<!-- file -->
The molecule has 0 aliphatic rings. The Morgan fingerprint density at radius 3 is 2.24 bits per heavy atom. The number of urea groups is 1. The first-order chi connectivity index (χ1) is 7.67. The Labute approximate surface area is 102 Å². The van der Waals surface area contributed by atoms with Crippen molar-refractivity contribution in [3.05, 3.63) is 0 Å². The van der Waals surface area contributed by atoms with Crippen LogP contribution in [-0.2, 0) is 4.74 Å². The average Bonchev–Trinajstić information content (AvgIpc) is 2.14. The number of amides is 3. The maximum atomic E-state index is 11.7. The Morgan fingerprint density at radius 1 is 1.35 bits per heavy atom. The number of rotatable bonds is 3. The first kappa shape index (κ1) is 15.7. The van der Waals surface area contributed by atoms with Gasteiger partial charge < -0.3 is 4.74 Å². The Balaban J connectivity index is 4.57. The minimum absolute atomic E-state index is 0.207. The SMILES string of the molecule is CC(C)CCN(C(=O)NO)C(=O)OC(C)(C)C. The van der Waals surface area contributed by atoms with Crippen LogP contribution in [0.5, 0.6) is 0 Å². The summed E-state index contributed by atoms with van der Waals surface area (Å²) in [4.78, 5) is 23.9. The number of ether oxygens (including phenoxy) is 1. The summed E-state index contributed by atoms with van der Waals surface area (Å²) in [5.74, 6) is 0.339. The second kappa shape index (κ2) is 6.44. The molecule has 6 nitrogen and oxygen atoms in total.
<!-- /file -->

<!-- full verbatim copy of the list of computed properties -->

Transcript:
The molecule has 0 aliphatic rings. The Morgan fingerprint density at radius 3 is 2.24 bits per heavy atom. The number of urea groups is 1. The first-order chi connectivity index (χ1) is 7.67. The Labute approximate surface area is 102 Å². The van der Waals surface area contributed by atoms with Crippen molar-refractivity contribution in [3.05, 3.63) is 0 Å². The van der Waals surface area contributed by atoms with Crippen LogP contribution in [-0.2, 0) is 4.74 Å². The average Bonchev–Trinajstić information content (AvgIpc) is 2.14. The number of amides is 3. The maximum atomic E-state index is 11.7. The Morgan fingerprint density at radius 1 is 1.35 bits per heavy atom. The number of rotatable bonds is 3. The first kappa shape index (κ1) is 15.7. The van der Waals surface area contributed by atoms with Gasteiger partial charge < -0.3 is 4.74 Å². The Balaban J connectivity index is 4.57. The minimum absolute atomic E-state index is 0.207. The SMILES string of the molecule is CC(C)CCN(C(=O)NO)C(=O)OC(C)(C)C. The van der Waals surface area contributed by atoms with Crippen LogP contribution in [0.5, 0.6) is 0 Å². The summed E-state index contributed by atoms with van der Waals surface area (Å²) in [4.78, 5) is 23.9. The number of ether oxygens (including phenoxy) is 1. The summed E-state index contributed by atoms with van der Waals surface area (Å²) in [5.74, 6) is 0.339. The second kappa shape index (κ2) is 6.44. The molecule has 6 nitrogen and oxygen atoms in total.